Online Offerings


Bri Bauer  of iMedia Connection provides some interesting tips on how to get customers to open emails and act on them.

Understanding the ROI

An effectively implemented email marketing program can drive significant traffic, According to the 2012 Channel Preference Survey, conducted by the digital marketing group ExactTarget, email is the preferred permission-based marketing and service channel:

  • 76% prefer email over all other channels for customer service messages.
  • 66% of teens (ages 15-17) prefer email over all other channels for permission-based marketing.
  • 96 percent of online consumers use email at least weekly.

It’s also highly effective:

  • 66 percent have made a purchase after receiving an email marketing message
  • Email marketing drives more consumers to make a purchase than Facebook and text messaging combined.

Once people have signed up to hear from your brand, they want to be kept informed. You want to provide them with communication that gets opened and drives them to take action. Here are 5 practices that drive results.

1. Refresh Your Address List

A recent Experian survey found that more than 90 percent of companies suspected that up to 25% of their data is inaccurate. Look at the number of bounce-backs or routinely un-opened emails.

2. Create An Engaging Title

To avoid getting preempted by a spam filter, avoid spam filter-friendly language such as “free,” “act now” and “limited time”.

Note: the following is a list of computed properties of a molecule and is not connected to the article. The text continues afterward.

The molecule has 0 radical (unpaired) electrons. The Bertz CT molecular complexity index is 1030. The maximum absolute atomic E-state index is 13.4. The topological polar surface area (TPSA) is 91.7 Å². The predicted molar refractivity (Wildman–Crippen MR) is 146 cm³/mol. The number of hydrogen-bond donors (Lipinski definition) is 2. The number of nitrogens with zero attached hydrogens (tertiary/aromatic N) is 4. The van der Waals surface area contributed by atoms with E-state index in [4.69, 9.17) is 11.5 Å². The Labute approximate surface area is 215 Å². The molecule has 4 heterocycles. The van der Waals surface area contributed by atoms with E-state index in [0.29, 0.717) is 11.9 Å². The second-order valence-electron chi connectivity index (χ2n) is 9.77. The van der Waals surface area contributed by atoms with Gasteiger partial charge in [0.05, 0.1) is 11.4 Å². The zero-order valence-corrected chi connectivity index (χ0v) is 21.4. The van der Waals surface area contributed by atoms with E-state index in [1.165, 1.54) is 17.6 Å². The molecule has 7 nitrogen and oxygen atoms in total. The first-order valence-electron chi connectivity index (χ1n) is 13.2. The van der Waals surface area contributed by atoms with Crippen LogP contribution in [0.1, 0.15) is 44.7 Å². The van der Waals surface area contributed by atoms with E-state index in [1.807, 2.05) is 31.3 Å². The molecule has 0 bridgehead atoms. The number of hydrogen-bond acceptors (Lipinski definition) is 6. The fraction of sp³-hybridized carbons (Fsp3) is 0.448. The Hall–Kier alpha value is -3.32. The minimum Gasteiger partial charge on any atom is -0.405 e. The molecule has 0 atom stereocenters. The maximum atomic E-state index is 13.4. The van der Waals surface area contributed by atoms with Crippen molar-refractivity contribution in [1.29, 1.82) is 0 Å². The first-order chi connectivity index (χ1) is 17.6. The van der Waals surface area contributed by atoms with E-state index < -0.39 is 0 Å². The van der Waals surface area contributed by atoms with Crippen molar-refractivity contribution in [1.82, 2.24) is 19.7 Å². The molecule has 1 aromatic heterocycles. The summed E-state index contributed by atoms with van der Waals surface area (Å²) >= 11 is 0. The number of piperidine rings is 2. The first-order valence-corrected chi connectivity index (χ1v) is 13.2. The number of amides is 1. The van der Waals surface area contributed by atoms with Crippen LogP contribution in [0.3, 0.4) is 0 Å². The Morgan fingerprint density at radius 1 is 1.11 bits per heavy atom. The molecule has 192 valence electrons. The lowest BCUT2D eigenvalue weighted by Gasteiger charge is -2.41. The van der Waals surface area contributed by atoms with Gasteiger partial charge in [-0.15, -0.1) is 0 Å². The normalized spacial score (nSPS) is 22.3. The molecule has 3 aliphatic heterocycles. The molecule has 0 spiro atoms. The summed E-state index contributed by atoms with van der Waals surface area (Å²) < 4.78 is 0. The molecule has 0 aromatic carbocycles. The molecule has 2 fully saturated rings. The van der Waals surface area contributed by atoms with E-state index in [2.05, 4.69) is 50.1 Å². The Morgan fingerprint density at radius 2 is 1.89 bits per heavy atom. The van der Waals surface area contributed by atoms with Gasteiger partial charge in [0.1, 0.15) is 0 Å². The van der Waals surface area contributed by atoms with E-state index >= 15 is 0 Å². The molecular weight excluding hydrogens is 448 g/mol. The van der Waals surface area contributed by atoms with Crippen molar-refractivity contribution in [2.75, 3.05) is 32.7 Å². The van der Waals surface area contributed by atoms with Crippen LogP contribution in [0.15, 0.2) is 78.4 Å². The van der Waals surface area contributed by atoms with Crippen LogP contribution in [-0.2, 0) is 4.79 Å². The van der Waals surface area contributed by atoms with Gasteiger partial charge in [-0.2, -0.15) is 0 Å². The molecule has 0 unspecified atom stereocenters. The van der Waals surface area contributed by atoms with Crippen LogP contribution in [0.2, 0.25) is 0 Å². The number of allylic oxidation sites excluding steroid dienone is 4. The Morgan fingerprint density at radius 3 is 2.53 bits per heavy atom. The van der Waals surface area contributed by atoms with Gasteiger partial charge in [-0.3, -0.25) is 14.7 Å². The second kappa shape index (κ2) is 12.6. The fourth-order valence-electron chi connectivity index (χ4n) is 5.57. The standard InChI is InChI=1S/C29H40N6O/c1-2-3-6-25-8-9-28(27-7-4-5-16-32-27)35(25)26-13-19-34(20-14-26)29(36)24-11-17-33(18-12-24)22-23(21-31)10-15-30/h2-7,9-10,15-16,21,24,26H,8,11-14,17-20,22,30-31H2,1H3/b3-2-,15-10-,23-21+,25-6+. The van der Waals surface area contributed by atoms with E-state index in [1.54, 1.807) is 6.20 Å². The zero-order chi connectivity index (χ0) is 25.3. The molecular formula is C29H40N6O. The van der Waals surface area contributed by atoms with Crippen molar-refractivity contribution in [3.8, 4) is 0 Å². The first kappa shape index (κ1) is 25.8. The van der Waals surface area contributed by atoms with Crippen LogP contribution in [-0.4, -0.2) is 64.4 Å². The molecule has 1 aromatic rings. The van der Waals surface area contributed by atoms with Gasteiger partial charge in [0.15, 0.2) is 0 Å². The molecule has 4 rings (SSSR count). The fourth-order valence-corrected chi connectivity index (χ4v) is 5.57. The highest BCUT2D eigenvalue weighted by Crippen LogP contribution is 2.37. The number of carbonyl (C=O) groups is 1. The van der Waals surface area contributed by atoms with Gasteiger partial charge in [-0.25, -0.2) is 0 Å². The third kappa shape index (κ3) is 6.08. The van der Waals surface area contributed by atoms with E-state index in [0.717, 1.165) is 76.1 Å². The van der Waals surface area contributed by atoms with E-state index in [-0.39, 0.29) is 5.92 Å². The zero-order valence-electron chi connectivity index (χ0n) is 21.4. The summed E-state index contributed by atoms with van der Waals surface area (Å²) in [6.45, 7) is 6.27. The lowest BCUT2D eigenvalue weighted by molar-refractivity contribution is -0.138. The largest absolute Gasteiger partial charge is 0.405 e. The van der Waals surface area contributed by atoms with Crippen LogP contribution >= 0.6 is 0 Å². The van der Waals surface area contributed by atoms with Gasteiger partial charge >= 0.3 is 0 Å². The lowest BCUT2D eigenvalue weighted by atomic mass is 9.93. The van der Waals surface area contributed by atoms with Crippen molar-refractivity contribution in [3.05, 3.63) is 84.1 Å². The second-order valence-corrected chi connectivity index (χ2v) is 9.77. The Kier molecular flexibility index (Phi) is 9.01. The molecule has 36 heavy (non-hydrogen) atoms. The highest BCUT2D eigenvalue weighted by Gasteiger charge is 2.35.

3. Develop User-Friendly Design

Make the communication responsive and scalable to  multiple platforms, allowing users to take action, whether they are viewing it on their mobile device or desktop computer. “Avoid the sophistication trap – email marketers see the most success with layouts that have  little noise (graphics, photos, video and scrolling)  with a clearly visible call to action.

4. Understand Their Motives for Signing Up

Knowing what motivated people to sign up for your emails in the first place will help you understand them as a community and facilitate delivering what they want:

  • Are they looking for discounts?
  • Do they want something to do?

Based these insights, you can provide them with relevant content to inspire their curiosity.

5. Provide Value

Your emails should offer relevant substance and value to your readers, including news, brand insights, and customer survey information and spare body copy.

happiness

Outstanding FB Page